The connection between the term used, and the practices it refers to, is not consistent. For instance in UK health policy and research, ‘self-harm’ tends to refer to ‘self-injury or self-poisoning, irrespective of the apparent purpose of the act’ (as defined in national clinical guidelines). In contrast, some US based literature has used the same term to refer to self-injury alone. Elsewhere, the proposed psychiatric classification of ‘non-suicidal self-injury’ is used – though this excludes self-poisoning (unlike the UK policy definition). All of this means that caution should be exercised when interpreting statistical knowledge about self-harm.

Studying self-harm

Leading from this definitional inconsistency, studies which report on ‘self-harm’ are not always looking at the same acts. As well as disciplinary and national variations in terms used, the types of self-harm addressed in research also varies across different clinical and community settings.

Many studies examine cases of self-harm admitted to or presented at Accident and Emergency departments (70-80% of whom will have taken an overdose of prescription medication) (Geulayov et al., 2016). Other, community-based studies using surveys may invite people (often school or university populations) to respond to questions such as ‘have you ever hurt yourself on purpose’ (Mars et al., 2014; O׳Connor et al., 2014). Some even combine questions about self-harm with a question about suicidal thoughts, and a recent NIHR study has raised concerns about the variability and imprecision of measures for self-harm used in surveys. Among young people who tick ‘yes’ in surveys, around 60-70% will report self-cutting, if asked about methods used (often they are not). In contrast, particularly in the US, researchers might use the proposed diagnostic criteria for ‘non-suicidal self-injury’ (featured in the DSM-5, diagnostic manual for the American Psychiatric Association) – criteria which excludes self-harm via overdoses and refers to a rather messy assortment of injuries largely to the ‘outside’ of the body (Chandler 2016).

Aside from the confusing array of different practices studied as ‘self-harm’ by researchers working in very different settings, and sometimes with quite different population groups, these studies also tend to result in rather different pictures of self-harm in terms of gender.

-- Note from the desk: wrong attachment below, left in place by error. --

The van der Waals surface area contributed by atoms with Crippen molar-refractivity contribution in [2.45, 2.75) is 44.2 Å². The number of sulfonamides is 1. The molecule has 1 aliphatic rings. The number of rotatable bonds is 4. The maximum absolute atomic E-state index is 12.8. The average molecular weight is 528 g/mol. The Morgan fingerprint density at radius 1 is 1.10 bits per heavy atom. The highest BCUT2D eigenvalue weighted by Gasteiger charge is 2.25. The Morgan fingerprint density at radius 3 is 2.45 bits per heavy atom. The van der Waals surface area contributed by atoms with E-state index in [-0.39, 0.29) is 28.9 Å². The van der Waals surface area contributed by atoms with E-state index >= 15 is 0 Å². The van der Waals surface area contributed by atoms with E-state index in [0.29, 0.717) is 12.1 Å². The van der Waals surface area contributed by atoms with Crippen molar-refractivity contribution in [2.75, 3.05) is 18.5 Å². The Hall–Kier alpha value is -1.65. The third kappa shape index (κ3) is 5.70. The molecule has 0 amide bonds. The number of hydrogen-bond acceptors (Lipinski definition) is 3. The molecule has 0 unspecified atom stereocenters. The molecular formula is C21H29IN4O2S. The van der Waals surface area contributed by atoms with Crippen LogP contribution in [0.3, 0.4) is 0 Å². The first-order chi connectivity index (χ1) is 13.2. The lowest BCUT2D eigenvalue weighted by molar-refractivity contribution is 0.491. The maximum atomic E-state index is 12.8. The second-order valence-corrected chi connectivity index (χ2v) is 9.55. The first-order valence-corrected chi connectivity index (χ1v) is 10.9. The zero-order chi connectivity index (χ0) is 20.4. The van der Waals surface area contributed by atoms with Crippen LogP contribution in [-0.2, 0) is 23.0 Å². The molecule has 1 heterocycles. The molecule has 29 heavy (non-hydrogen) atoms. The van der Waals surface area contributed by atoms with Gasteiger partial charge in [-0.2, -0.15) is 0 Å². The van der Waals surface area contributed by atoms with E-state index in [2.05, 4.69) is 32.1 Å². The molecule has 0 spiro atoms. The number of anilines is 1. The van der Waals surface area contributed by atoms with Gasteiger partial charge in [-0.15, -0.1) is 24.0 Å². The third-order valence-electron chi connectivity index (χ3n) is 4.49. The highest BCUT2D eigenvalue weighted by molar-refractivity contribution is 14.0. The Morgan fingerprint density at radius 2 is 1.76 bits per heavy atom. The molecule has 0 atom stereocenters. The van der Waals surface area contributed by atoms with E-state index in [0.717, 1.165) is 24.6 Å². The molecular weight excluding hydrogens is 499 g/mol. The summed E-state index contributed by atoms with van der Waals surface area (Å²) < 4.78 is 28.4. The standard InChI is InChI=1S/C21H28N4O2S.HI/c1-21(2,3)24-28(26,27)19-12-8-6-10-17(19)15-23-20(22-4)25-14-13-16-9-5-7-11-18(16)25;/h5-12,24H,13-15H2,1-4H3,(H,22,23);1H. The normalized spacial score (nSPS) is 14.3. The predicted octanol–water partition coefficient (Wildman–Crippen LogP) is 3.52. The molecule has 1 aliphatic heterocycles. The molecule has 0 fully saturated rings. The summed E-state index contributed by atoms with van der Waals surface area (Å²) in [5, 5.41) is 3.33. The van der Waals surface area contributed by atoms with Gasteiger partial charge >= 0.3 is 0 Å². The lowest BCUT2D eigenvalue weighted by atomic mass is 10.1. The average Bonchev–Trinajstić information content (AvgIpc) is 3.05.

Studies which use surveys with groups of young people tend to find that many more women than men report self-harm. A 2017 study in the UK found that 32% of young women reported ever self-harming, compared to 11% of young men. This study, and others, have suggested that there is a current rise in young people (especially young women) reporting self-harm. However, the extent of this apparent rise varies. A report published in 2018 indicated a very small rise in the number of young women reporting harming themselves, but the survey report does not suggest what forms of self-harm participants were referring to (self-harm and suicide attempts were combined); and the numbers reporting were far lower than the 2017 report: 7.3% of girls and 3.6% of boys aged 11-16.

A study of General Practitioner (GP) records also reported an increased number of young women self-harming (Carr et al 2016). These studies raise some interesting questions though – for instance, are we seeing an increased number of young women self-harming, or an increased number of young women seeing their general practitioner about self-harm? Or even, an increased likelihood that GPs will record self-harm on female patients records? The same study found that 70% of cases recorded in the GP records were overdoses, but we know from community surveys that young people are far more likely to report self-injuring (via cutting, burning or hitting) and also very unlikely to report seeking professional medical care for this. It is possible that self-harm that is treated in hospital (often an overdose) may be more likely to also end up being recorded in GP records. As such, while the study does provide another useful perspective on potential rates of self-harm – it is still likely to be only part of the picture.